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A Manual for Marco by Shaila Abdullah, illustrated by Iman Tejpar and Shaila Abdullah

Source: Loving Healing Press
Paperback, 36 pgs
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A Manual For Marco by Shaila Abdullah, illustrated by her and Iman Tejpar, is a frank look at what it is like to be a sibling of a challenged brother.  Eight-year-old Sofia struggles with the love she feels for her brother and how protective she is when it comes to classmates and friends who don’t understand and poke fun, but she also struggles with how Marco’s differences mean that he receives a bit more attention and care than she does.  This is a dilemma that most kids will struggle with if their sibling is disabled.  This story hit home for me and brought back the memories I had as a child dealing with the attention my brother received as a child that I did not.  Abdullah has created a book that could help kids who were like me, confused by the situation at home and yet protective of the brother who was not understood by those outside the family.

Abdullah is doing important work, and her book is mature in its approach to how these kids relate to one another and how they think and feel.  The manual Sofia creates for her brother not only helps her put into perspective how special her brother is, but also how special her relationship with him is to Marco.  The images are bright, and parents reading this to children can use the story as a way to bring up these discussions about being disabled and communication.  Compassion and understanding are important tools that all children should have, but they are difficult to teach with immediacy.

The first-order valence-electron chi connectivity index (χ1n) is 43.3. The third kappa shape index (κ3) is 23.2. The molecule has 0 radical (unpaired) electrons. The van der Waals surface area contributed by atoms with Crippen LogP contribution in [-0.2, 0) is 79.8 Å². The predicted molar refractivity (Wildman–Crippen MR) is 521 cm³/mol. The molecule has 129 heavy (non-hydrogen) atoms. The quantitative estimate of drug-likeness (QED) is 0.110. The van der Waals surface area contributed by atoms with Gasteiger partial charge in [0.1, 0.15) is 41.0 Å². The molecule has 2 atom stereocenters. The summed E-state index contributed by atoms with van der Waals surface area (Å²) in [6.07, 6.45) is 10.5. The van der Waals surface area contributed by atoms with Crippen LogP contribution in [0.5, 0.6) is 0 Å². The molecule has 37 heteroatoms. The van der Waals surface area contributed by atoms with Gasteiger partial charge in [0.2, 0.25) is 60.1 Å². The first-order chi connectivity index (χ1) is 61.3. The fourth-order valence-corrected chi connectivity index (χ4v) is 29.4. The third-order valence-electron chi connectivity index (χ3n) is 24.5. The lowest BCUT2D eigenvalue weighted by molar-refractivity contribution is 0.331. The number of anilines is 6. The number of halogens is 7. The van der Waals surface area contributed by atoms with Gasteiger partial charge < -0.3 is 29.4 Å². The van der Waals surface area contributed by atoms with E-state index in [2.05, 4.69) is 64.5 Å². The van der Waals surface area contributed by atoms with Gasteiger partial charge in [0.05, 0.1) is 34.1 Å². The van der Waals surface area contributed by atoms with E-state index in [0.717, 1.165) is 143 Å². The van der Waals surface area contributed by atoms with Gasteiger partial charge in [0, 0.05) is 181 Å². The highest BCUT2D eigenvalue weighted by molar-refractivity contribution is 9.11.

A Manual For Marco by Shaila Abdullah, illustrated by her and Iman Tejpar, is a great book that not only can generate discussion between parents and children, but it also offers a bit about Abdullah’s inspiration for the story and some resources for parents.

Previously reviewed books:

About the Author:

Noted as “Word Artist” by critics, Shaila Abdullah is an award-winning author and designer based in Austin, Texas. She is the author of five books: Saffron Dreams, Beyond the Cayenne Wall, My Friend Suhana, Rani in Search of a Rainbow, and A Manual for Marco. The author has received several awards for her work including the Golden Quill Award and Patras Bukhari Award for English Language. Several academic institutions have adopted her books as course study or recommended reading, including the University of California, the University of Nebraska-Lincoln, Indiana University, Boston University, California State University, and George Washington University.

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  • Anna (Diary of an Eccentric)

    Too bad you didn’t have this book when you were younger, but better late than never!

    • Yes, that probably would have helped my parents and family. The books available when I was a kid were those that were written by psychologists..yeah, kids are not interested in that!

  • Suko

    Serena, I enjoyed this book as well. Wonderful, concise review!

  • bermudaonion(Kathy)

    I’ve known a lot of kids who could benefit from a book like that.